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Thursday, October 28, 2010

Scott Murphy making same mistakes as Tedisco Campaign did in 2009

by Bill Claydon

New York's 20th congressional district has a huge Republican advantage in party registrations compared to Democrats. The 2006 election season was largely a Democrat year. Combined with the fact that all sorts of negative news came out about sleazy ex-Congressman John Sweeney, Democrat Kirsten Gillibrand was able to take the seat. In 2008, Gillibrand easily won reelection. In early 2009, then New York Senator Hillary Clinton was given the consolation prize of Secretary of State since she lost the Democrat primary to the so-called "hope and change" candidate. While Caroline "y'know" Kennedy was assumed to be the frontrunner to replace Hillary, ultimately the seat went to Kirsten Gillibrand. With the departure of Hillary, Chuck Schumer then TRULY became New York's senior Senator, even though he had held that title on paper since 2001. Gillibrand provided him with an extra perk in my view: she has basically given in to him for at least 90% of her voting decisions.

Anyway, in the race to fill Gillibrand's seat via special election, the Republicans nominated then New York State Assembly Minority Leader Jim Tedisco. The Democrats had to pick through a bunch of no-name candidates. It was expected that Tedisco would handily win, and a Democrat had to run as the sacrificial lamb.

Scott Murphy, who had lived in Glens Falls for around three years by the 2009 race, happened to have a lot of money. He was chosen over nearly three dozen other candidates --- many of whom likely lived in the district far longer --- because of money.

While Tedisco spent years in the NYS Assembly and had a long record of accomplishments, the Republican National Committee came along and basically ran ads simply bashing Scott Murphy. Murphy was a nobody in the area....until the RNC gave him all sorts of free publicity. They created sympathy for the man with their attack ads. Even among conservatives, there was disappointment with these kinds of ads.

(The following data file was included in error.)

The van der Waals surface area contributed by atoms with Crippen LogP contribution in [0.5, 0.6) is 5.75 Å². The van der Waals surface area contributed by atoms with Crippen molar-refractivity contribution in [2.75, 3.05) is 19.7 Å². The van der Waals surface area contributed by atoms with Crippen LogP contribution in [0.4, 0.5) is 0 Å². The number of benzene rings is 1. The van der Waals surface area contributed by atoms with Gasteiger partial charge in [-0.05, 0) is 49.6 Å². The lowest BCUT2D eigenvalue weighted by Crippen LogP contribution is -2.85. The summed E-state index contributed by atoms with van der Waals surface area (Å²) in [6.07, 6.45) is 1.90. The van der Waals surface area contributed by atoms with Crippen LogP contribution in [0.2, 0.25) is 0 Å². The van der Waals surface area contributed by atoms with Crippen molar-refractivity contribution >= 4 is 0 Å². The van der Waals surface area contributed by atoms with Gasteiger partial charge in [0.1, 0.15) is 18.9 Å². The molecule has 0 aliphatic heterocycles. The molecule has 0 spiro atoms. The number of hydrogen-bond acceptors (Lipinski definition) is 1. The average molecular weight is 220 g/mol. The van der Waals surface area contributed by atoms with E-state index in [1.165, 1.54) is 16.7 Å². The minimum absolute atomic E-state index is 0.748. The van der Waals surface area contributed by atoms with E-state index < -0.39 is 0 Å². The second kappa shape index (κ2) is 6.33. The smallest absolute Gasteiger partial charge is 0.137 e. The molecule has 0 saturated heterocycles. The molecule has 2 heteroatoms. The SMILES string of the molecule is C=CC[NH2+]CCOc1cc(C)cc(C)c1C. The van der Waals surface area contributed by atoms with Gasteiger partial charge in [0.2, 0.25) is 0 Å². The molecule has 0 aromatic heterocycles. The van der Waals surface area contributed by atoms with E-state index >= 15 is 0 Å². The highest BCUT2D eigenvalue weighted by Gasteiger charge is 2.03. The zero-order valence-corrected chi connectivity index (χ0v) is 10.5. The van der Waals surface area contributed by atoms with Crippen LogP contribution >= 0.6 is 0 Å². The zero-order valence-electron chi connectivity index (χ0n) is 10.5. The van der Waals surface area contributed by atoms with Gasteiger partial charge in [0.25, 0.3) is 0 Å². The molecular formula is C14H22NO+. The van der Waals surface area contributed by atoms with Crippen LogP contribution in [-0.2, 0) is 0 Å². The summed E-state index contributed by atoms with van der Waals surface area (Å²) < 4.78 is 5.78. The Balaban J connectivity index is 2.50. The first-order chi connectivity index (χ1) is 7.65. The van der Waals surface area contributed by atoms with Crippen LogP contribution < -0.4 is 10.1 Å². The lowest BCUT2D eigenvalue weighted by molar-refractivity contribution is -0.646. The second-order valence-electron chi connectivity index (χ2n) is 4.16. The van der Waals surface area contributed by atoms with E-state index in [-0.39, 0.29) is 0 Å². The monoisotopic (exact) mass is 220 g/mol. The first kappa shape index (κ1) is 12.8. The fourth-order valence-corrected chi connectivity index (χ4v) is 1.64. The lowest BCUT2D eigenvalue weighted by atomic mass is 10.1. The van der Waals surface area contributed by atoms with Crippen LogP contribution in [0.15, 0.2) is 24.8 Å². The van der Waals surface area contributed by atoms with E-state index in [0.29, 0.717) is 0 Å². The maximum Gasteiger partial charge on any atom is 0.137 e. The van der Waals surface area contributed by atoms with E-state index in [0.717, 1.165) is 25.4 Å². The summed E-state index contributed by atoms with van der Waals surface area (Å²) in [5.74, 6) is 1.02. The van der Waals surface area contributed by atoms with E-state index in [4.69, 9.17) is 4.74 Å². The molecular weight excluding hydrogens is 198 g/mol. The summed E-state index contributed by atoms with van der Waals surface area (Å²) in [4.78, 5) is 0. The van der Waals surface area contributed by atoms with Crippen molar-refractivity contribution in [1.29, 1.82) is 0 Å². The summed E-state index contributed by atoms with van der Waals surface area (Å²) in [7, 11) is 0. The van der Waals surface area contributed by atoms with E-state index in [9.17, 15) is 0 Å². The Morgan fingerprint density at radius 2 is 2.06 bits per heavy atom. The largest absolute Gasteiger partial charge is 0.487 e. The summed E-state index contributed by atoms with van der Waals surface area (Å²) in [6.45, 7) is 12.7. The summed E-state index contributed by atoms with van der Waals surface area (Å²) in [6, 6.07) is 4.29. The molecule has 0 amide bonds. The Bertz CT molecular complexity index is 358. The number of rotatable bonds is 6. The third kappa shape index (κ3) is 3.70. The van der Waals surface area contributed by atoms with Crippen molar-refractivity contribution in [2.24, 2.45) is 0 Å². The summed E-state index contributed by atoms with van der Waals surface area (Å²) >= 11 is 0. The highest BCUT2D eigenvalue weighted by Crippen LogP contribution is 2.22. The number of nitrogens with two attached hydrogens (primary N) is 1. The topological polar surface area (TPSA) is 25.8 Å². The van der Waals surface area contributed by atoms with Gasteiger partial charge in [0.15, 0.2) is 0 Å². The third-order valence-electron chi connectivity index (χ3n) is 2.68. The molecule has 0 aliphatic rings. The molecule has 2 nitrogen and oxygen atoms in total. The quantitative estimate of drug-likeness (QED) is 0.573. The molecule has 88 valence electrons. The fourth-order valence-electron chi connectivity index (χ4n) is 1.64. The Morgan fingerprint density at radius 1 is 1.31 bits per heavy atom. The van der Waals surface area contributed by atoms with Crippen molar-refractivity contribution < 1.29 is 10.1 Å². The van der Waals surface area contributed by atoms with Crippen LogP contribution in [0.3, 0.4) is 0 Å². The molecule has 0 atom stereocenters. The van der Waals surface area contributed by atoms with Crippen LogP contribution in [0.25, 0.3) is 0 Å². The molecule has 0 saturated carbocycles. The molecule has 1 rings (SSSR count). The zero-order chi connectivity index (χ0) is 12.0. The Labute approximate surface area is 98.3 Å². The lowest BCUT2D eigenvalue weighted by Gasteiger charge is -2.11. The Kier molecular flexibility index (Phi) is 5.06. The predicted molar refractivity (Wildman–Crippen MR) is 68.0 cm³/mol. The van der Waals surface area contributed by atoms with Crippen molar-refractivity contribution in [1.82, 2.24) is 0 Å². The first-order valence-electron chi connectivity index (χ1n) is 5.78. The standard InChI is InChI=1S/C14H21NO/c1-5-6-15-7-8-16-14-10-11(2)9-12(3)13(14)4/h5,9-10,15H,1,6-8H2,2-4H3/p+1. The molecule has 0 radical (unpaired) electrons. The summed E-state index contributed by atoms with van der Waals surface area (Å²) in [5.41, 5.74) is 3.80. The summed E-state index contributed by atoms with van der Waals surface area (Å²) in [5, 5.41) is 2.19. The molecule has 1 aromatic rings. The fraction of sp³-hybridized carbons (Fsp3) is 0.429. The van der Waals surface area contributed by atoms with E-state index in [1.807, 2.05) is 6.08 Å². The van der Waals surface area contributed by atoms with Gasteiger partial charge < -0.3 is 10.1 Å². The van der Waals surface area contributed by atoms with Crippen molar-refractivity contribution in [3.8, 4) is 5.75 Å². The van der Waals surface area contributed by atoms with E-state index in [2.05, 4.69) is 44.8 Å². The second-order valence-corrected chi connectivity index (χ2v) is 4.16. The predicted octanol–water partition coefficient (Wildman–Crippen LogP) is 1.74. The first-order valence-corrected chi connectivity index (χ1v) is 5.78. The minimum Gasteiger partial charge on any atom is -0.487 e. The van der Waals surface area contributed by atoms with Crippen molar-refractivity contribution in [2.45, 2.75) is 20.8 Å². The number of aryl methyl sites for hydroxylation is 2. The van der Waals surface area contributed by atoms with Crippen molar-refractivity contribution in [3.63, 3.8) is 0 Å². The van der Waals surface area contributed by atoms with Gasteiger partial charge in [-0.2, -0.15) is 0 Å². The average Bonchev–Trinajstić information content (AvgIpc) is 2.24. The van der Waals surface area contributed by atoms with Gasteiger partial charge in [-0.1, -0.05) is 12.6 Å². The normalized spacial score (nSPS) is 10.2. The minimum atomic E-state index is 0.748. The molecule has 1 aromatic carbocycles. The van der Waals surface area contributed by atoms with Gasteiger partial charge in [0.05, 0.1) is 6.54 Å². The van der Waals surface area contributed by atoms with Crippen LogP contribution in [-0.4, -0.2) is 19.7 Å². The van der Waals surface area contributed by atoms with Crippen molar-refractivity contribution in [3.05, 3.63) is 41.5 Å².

When Tedisco finally asserted control over his campaign and ran some positive ads, it was too late. The damage was done. Murphy had been given name recognition by the other side and generated sympathy.

What should have been a landslide victory in a heavily Republican district turned out to be too close to call. After seesawing for weeks, Murphy won by a few hundred votes and Tedisco conceded.

Fast forward to 2010. Despite Murphy's claims that he is a business man, cares about small business, wants to get the government out of the way, blah blah blah, he has established a record of voting nearly 90% with Nancy Pelosi to expand the federal government. District residents have felt he ignored them and instead listened to his union DC Democrat masters. His campaign war chest is loaded with donations from "safe" Democrats, Wall Street, big unions, trial lawyers, etc.

Murphy started releasing ads. Some ads were positive about himself, though they did not talk specifics about his extensive DC record supporting Pelosi's agenda. Other groups released ads touting the fact that Murphy has Sunday dinners with 52 family members as some sort of reason why he belongs in Congress. (Maybe if he is retired from Congress he could eat with those 52 family members every night of the week?) Another one touted the jobs he created, except they forgot to mention that many were in India.

But then Murphy started releasing attack ads against his opponent, Colonel Chris Gibson. One ad has a wild accusation about Gibson cutting Medicare by 75% when the Colonel has never been in Congress! Another one showed Gibson riding an alligator, gobbling things up. Murphy's ads tend to mention Gibson's name. Even in the "I approve this message" part of the ad, Murphy has been shown mentioning Gibson's name. He should have been saying "My opponent" if he had to reference Gibson at all. Strategically, it is just foolish for the incumbent to provide free publicity for the challenger.

Did Murphy learn anything from the 2009 campaign which greatly benefitted him?

Evidently not. Murphy's poll numbers are down into the final week of election season. Murphy needs to be "rescued" by Bill Clinton on the day before election day. (Bad idea to have such a high profile candidate this late into the race.) It just doesn't look good.

Should Murphy be toppled, some of this will be due to his advertising mistakes, along with ignoring many in his constituency and false statements about Colonel Gibson such as the Medicare accusation.


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